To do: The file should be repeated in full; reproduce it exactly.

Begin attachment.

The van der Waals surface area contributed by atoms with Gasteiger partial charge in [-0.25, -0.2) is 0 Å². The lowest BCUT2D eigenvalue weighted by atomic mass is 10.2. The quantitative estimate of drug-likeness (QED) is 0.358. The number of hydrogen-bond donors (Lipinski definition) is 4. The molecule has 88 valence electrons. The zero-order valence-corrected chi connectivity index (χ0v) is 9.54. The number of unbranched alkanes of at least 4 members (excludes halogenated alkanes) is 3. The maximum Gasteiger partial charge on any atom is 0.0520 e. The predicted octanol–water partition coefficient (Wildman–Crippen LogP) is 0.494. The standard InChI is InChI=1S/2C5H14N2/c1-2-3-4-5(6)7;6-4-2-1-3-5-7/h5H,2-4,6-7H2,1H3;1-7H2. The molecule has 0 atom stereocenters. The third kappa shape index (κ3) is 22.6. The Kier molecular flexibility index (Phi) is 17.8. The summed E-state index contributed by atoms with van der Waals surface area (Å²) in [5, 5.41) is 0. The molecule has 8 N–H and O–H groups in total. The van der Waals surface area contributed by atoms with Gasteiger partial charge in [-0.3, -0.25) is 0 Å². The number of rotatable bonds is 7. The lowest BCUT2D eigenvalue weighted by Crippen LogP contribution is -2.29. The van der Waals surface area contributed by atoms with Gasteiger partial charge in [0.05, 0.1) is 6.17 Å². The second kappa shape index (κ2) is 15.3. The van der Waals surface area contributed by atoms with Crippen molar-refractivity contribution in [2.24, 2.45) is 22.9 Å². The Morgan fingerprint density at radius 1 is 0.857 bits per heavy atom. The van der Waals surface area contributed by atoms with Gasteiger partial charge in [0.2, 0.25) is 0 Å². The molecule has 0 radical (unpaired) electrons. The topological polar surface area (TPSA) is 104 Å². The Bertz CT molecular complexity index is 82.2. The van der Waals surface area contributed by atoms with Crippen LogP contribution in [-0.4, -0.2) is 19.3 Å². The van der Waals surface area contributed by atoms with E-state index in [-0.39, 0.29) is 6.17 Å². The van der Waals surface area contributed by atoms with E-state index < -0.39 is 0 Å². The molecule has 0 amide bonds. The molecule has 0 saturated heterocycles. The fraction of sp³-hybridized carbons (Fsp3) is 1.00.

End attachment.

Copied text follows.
The van der Waals surface area contributed by atoms with Gasteiger partial charge in [-0.25, -0.2) is 0 Å². The lowest BCUT2D eigenvalue weighted by atomic mass is 10.2. The quantitative estimate of drug-likeness (QED) is 0.358. The number of hydrogen-bond donors (Lipinski definition) is 4. The molecule has 88 valence electrons. The zero-order valence-corrected chi connectivity index (χ0v) is 9.54. The number of unbranched alkanes of at least 4 members (excludes halogenated alkanes) is 3. The maximum Gasteiger partial charge on any atom is 0.0520 e. The predicted octanol–water partition coefficient (Wildman–Crippen LogP) is 0.494. The standard InChI is InChI=1S/2C5H14N2/c1-2-3-4-5(6)7;6-4-2-1-3-5-7/h5H,2-4,6-7H2,1H3;1-7H2. The molecule has 0 atom stereocenters. The third kappa shape index (κ3) is 22.6. The Kier molecular flexibility index (Phi) is 17.8. The summed E-state index contributed by atoms with van der Waals surface area (Å²) in [5, 5.41) is 0. The molecule has 8 N–H and O–H groups in total. The van der Waals surface area contributed by atoms with Gasteiger partial charge in [-0.3, -0.25) is 0 Å². The number of rotatable bonds is 7. The lowest BCUT2D eigenvalue weighted by Crippen LogP contribution is -2.29. The van der Waals surface area contributed by atoms with Gasteiger partial charge in [0.05, 0.1) is 6.17 Å². The second kappa shape index (κ2) is 15.3. The van der Waals surface area contributed by atoms with Crippen molar-refractivity contribution in [2.24, 2.45) is 22.9 Å². The Morgan fingerprint density at radius 1 is 0.857 bits per heavy atom. The van der Waals surface area contributed by atoms with Gasteiger partial charge in [0.2, 0.25) is 0 Å². The molecule has 0 radical (unpaired) electrons. The topological polar surface area (TPSA) is 104 Å². The Bertz CT molecular complexity index is 82.2. The van der Waals surface area contributed by atoms with Crippen LogP contribution in [-0.4, -0.2) is 19.3 Å². The van der Waals surface area contributed by atoms with E-state index in [-0.39, 0.29) is 6.17 Å². The van der Waals surface area contributed by atoms with E-state index < -0.39 is 0 Å². The molecule has 0 amide bonds. The molecule has 0 saturated heterocycles. The fraction of sp³-hybridized carbons (Fsp3) is 1.00.